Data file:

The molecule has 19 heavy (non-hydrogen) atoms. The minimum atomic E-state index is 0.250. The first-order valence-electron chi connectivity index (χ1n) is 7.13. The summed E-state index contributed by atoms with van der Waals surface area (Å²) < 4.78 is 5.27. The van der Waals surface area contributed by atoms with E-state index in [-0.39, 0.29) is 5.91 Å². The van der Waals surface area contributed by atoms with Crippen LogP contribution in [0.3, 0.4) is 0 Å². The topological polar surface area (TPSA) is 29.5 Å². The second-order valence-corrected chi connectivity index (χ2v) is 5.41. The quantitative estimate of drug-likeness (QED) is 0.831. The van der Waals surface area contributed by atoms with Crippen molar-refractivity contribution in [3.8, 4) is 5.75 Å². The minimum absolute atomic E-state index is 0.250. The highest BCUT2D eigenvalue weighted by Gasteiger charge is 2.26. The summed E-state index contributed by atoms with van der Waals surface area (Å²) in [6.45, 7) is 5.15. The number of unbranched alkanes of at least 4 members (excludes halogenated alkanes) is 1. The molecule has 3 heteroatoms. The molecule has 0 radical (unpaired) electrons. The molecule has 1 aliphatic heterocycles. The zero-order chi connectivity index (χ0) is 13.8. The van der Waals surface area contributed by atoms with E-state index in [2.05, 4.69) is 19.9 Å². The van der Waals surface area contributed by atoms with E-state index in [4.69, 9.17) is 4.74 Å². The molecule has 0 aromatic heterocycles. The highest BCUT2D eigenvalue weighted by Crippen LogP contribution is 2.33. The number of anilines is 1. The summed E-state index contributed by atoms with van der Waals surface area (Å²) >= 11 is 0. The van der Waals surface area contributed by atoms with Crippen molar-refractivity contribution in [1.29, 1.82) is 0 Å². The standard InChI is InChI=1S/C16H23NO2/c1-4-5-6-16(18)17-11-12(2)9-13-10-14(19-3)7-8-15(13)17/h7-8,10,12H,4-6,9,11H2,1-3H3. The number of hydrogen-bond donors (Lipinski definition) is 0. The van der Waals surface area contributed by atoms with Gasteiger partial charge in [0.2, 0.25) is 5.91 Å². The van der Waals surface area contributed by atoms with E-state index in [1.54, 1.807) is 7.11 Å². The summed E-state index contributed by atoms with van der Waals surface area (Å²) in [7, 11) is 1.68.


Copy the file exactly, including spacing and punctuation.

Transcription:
The molecule has 19 heavy (non-hydrogen) atoms. The minimum atomic E-state index is 0.250. The first-order valence-electron chi connectivity index (χ1n) is 7.13. The summed E-state index contributed by atoms with van der Waals surface area (Å²) < 4.78 is 5.27. The van der Waals surface area contributed by atoms with E-state index in [-0.39, 0.29) is 5.91 Å². The van der Waals surface area contributed by atoms with Crippen LogP contribution in [0.3, 0.4) is 0 Å². The topological polar surface area (TPSA) is 29.5 Å². The second-order valence-corrected chi connectivity index (χ2v) is 5.41. The quantitative estimate of drug-likeness (QED) is 0.831. The van der Waals surface area contributed by atoms with Crippen molar-refractivity contribution in [3.8, 4) is 5.75 Å². The minimum absolute atomic E-state index is 0.250. The highest BCUT2D eigenvalue weighted by Gasteiger charge is 2.26. The summed E-state index contributed by atoms with van der Waals surface area (Å²) in [6.45, 7) is 5.15. The number of unbranched alkanes of at least 4 members (excludes halogenated alkanes) is 1. The molecule has 3 heteroatoms. The molecule has 0 radical (unpaired) electrons. The molecule has 1 aliphatic heterocycles. The zero-order chi connectivity index (χ0) is 13.8. The van der Waals surface area contributed by atoms with E-state index in [2.05, 4.69) is 19.9 Å². The van der Waals surface area contributed by atoms with E-state index in [4.69, 9.17) is 4.74 Å². The molecule has 0 aromatic heterocycles. The highest BCUT2D eigenvalue weighted by Crippen LogP contribution is 2.33. The number of anilines is 1. The summed E-state index contributed by atoms with van der Waals surface area (Å²) >= 11 is 0. The van der Waals surface area contributed by atoms with Crippen molar-refractivity contribution in [1.29, 1.82) is 0 Å². The standard InChI is InChI=1S/C16H23NO2/c1-4-5-6-16(18)17-11-12(2)9-13-10-14(19-3)7-8-15(13)17/h7-8,10,12H,4-6,9,11H2,1-3H3. The number of hydrogen-bond donors (Lipinski definition) is 0. The van der Waals surface area contributed by atoms with Gasteiger partial charge in [0.2, 0.25) is 5.91 Å². The van der Waals surface area contributed by atoms with E-state index in [1.54, 1.807) is 7.11 Å². The summed E-state index contributed by atoms with van der Waals surface area (Å²) in [7, 11) is 1.68.